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Discuss: Primetime Chat

I’d really like to recover the nearly-unique power and fun of playing Primetime Adventures. This video is intended to help people join me. It’s about scenes and real-play as opposed to workshopped-play.

I have a long history of discussing this issue, as I recognized it as a problem all the way back in 2005, and so did Vincent, as he puts so well here:

The third prob: destructive preplaying. Ben says that he's seen this now in every PTA game he's seen. One person suggests a scene, and the group starts hashing out implications before we even frame it. Somehow "it's a flashback with only Helen and Cyrus' father in it" becomes "Cyrus made Helen into a demon?!? That ruins the whole game for me!" Also, "let's have a scene..." becomes "what's the conflict going to be?" and I'm like arrrrgh, let me do my producerly job and start the damn scene, we'll find the conflict once there is one! We struggled like that with every single scene up to the father's death one, like "whew, that last scene worked out great after all, once we stopped hashing it out and played it, but let's hash this next one out just in case..." ----- from [PTA] a very good episode, a very hard session.

I'd rather that you watch the video and stay with its topic, but history does matter, so ...

... briefly: Polaris, Primetime Adventures, and Capes were released and played almost simultaneously, and many people active at the Forge mixed them up uncritically to produce a kind of awful patchwork play that Paul Czege described as workshopping and Jesse Burneko accurately described as player-side railroading. This became confounded with the term "Stakes" in the next round of design, and the written examples in the games carry, The Shab al-Hiri Roach, and a few others reinforced this way to play (or not-play) even though the games' actual rules were much better than that. The final factor involved came in 2006 and 2007, when so many new published games were frankly at beta development stage, like the first version of shock:, Mortal Coil, and many others.

I am convinced that the drastic swerve toward playing (specifically) PTA as a conference/workshop arose from "telephone" at the tables, with people teaching through doing (badly). It came to be associated with some presumed functional "story-ish" way to play that everybody just knew, which as it turned out was found in no actual published game, nor was it functional at all. The Italian play community seems to have been hit especially severely by this phenomenon, during the period of aggressively promoting the PTA about ten years ago.

The tragic consequence is that "story gaming" as a term and subculture is infused/infected with it, with the exception of good designs by people who'd be producing them regardless of whether that term existed or not.

Here are some old threads illustrating the phenomenon from the Forge, for the bold: [PTA] Players wanting their PCs to fail? (a better title would be "players not wanting to play PTA"), [PtA] How are the narrative authorities working in this scene? (answer: they're not), and [Primetime Adventures] Pilot episode – Cakewalk. Again, however, my goal here isn't to pick through the problem. I want to live the solution.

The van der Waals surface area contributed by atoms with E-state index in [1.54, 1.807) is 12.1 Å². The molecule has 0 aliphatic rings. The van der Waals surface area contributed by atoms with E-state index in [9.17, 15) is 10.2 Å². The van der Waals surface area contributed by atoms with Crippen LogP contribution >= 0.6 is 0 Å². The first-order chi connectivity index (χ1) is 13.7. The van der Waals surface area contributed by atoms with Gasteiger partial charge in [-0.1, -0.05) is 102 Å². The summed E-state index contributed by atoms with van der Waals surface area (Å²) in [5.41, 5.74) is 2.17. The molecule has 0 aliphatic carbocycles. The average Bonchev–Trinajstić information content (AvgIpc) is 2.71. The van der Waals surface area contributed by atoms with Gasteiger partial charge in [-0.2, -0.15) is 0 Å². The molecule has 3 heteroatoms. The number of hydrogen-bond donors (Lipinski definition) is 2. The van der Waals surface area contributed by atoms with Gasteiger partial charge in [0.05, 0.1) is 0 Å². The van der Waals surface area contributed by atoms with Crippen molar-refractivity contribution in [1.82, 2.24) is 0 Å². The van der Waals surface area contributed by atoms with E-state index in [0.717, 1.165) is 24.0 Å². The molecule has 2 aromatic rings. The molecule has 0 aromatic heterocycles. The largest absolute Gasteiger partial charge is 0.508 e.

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Comments

Jason D'Angelo's picture

Great video!  I really appreciate the historic context that you put this in, because it makes sense of what I've been seeing as reactions to something, but it wasn't clear to me what designers were reacting to.  

I have read reference to a kerfuffle over stakes around 2006, but it wasn't clear to me what the kerfuffle was about.  Stakes seemed like such a harmless thing for there to be drama over.  That it was tied to this workshopping phenomenon is interesting.

Loving the videos on your site, Ron!

Hi Jason! If you want some historical info about the Stakes Kerfuffle, I did list the time and places here: http://www.indie-rpgs.com/forge/index.php?topic=32999.0

But read it only for historical reasons, the debate is way past that at this point, "stakes" went from "the best thing ever" to "stakes? What are they?" following the usual procedure in indie-rpg-land. Here's the short version

Stage 1:  Ron use a procedure in one of his games (in this case, win-or-lose roll about a explicit and clear objective of the player character, in Trollbabe) and use a word (stakes, meaning another thing in the game)

Stage 2: Everybody start putting that thing in their games, calling it with that word even if they were totally different things in that game, and people say that that procedure is the best ever.

Stage 3: Some of the new games using that procedure totally misuse or misread it, or people misread the procedure even if it's well written, and play it wrong. Problems appear.

Stage 4: Ron talk publicly about the problem, in his own usual diplomatic way...

Stage 5: Total internet freak-out, with people grabbing the flag of liberty defending the "wrong" procedure to the death, or making jokes about "badwrongfun" and missing the point. Everybody swear that there was absolutely no problem and they have so much fun that they can't even begin to describe it (and they don't)

Stage 6: after a while, a new procedure arrives, and people welcome it as if had liberated them from a terrible curse. Post after post, everybody talk about how the new procedure is better that the old dysfunctional one...  that is the same one, played wrong, that Ron had warned them about. But nobody will admit of having played it wrong (most people probably will not even realize that), so they will drop and avoid even the functional versions of the procedure.